Ms. Sheila Khama serves as the Practice Manager for the World Bank’s Energy and Extractive Industries Global Practice with a focus on eastern and southern Africa, Latin America and the Caribbean, southern Asia, Europe and central Asia, and the Extractives Global Programmatic Support Trust Fund. Khama previously worked as the Director of the African Resources Center at the African Development Bank (AfDB). With these along with her other positions, Khama focused on the development of African countries from the use of natural resources.

There are multiple sources of tensions surrounding the mining industry, particularly in Africa. One source of the tensions between the governments of resource-rich countries, investors, and the public is the discrepancy in the expectations that the governments have for mining companies, and the real capacity of these companies.  The governments often request such a large output from mining companies that just simply is not realistic, and when these expectations are not met, there is social and political fragility such as what has occurred in the Central African Republic. Another source of tension between these entities is the location of mining companies compared to the location of the natural resources. Often times, mining operations are controlled by companies who are located overseas and do not have the sight of the area they are mining.

It is extremely important for countries to try to attract these investments and mining companies because once mining begins, jobs are created, people are drawn to the area, schools are developed and societies are created, such as the rise of Johannesburg.  It is also extremely important for countries to attract investment in mining to develop better investor relations, considering that due to the high risk of mining, investment in Africa has experienced a steady decline over the past decade. The idea of the risk associated with mining and the fact of the continuous decline in investment changes the reputation of the entire industry, and diminishes consumer confidence, drastically affecting countries whose economies rely on the mining sector.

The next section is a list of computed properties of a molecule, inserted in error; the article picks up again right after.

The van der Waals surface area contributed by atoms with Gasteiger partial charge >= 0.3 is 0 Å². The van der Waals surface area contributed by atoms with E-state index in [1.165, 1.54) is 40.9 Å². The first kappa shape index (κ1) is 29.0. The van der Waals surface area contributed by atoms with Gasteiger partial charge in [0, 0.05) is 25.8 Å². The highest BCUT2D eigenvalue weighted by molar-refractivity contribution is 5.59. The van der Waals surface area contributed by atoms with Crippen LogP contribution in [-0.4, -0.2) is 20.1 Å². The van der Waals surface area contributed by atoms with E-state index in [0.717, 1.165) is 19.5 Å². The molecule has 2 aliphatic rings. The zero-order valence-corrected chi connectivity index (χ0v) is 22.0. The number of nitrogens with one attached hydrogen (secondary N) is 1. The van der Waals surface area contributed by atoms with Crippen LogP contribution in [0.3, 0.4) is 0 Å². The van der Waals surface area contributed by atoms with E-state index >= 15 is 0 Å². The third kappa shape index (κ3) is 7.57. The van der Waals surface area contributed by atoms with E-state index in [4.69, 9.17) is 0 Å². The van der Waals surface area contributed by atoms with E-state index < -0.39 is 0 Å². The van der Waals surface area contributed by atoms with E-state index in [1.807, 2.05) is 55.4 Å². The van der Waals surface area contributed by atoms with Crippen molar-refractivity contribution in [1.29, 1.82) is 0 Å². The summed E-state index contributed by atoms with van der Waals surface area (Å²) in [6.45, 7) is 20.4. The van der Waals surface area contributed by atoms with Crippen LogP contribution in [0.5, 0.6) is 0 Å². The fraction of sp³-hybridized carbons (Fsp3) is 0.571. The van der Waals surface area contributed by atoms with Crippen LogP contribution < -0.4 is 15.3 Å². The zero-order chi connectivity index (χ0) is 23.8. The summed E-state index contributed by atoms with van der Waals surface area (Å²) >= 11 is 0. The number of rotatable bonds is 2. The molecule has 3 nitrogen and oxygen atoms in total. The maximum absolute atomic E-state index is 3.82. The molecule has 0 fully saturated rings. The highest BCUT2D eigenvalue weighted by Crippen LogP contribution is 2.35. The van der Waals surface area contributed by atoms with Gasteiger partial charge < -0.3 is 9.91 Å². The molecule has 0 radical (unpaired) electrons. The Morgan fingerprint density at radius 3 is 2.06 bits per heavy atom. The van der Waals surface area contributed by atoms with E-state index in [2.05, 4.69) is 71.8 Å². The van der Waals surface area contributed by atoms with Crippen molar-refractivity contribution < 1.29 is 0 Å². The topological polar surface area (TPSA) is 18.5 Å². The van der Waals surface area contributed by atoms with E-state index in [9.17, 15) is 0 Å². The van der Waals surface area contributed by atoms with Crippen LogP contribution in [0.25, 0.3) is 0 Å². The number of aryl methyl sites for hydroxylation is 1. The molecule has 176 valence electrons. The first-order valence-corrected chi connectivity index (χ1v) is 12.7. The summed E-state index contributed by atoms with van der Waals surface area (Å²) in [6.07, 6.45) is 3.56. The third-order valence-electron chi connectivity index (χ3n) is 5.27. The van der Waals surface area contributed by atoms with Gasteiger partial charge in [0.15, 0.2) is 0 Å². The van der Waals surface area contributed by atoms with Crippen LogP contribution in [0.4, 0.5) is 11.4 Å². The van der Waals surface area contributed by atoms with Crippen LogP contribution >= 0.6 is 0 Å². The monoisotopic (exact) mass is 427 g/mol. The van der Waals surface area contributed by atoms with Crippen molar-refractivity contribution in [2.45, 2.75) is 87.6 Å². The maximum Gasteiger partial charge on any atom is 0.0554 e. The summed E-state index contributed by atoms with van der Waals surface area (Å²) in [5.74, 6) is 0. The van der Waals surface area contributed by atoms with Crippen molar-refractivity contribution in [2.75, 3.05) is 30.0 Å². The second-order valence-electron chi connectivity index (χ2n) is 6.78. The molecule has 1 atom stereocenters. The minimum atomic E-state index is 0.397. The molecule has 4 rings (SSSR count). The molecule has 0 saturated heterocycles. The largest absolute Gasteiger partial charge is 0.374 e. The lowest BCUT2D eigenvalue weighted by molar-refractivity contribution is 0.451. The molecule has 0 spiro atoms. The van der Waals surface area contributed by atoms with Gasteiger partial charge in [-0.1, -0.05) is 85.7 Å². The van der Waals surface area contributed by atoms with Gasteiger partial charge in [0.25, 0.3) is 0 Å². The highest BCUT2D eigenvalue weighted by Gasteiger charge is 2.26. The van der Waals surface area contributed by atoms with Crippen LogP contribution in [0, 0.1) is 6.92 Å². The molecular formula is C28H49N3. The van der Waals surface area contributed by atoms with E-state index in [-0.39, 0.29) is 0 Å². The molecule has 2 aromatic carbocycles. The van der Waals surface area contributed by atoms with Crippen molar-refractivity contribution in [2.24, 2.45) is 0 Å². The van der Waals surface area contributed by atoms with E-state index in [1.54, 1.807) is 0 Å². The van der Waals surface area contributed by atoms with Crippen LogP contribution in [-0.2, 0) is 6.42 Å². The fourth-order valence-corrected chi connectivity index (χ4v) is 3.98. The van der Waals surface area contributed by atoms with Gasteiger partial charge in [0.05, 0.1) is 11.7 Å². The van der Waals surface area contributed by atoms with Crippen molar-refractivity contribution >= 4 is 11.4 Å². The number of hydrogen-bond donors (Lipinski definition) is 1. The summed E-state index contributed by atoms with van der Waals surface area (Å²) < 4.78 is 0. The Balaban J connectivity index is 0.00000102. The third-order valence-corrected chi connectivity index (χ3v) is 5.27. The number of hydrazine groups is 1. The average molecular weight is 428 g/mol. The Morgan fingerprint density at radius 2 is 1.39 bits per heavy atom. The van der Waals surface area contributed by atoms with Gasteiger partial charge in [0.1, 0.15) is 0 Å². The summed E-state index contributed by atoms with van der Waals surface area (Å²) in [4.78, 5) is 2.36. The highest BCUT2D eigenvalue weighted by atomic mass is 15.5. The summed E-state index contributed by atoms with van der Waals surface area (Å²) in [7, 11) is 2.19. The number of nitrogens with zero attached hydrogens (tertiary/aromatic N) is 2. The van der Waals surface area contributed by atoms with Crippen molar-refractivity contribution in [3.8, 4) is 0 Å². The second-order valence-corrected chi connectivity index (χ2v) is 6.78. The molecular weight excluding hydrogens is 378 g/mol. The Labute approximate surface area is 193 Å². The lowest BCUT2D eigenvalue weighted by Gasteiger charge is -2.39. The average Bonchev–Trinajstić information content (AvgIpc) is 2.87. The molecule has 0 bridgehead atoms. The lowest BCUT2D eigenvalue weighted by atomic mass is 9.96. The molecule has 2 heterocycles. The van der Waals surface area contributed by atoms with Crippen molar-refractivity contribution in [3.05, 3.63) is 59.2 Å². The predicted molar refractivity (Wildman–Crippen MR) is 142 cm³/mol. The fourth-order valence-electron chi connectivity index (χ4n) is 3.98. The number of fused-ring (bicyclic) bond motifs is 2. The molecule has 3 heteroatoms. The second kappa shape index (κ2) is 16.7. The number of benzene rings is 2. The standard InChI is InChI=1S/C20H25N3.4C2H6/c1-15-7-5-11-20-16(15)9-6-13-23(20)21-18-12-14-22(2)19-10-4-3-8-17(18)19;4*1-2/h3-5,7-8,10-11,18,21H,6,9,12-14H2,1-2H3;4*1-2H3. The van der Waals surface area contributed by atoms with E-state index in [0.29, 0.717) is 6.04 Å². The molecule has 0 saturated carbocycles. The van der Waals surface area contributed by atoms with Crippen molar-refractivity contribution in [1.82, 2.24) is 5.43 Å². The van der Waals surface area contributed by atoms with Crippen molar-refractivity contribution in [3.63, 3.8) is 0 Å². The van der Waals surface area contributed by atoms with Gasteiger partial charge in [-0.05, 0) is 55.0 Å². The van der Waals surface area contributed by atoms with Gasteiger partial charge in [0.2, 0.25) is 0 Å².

One major source of the distrust of the mining industry from the public comes from the effects of social media, the internet, and television. Globally, many countries have experienced a decrease in the level of trust in governments and large corporations, while the public is trusting the media more and more. Due to this, there is a decrease in the support of the mining industry, which is highly centralized, and is driving the mining sector to move from the private sector to the public sector in many places. 

To resolve these issues in the mining industry, there is a call for complete transparency in the industry and increased public participation in the laws and policies of the industry. One issue of getting information on the industry to the public is the lack of electricity or internet access, or the fact that some of the population cannot understand the research. One resource that was created is the African Mining Legislation Atlas (AMLA) which allows communities to view the laws and regulations on the mining industry held in other countries, and develop their own mining practices.

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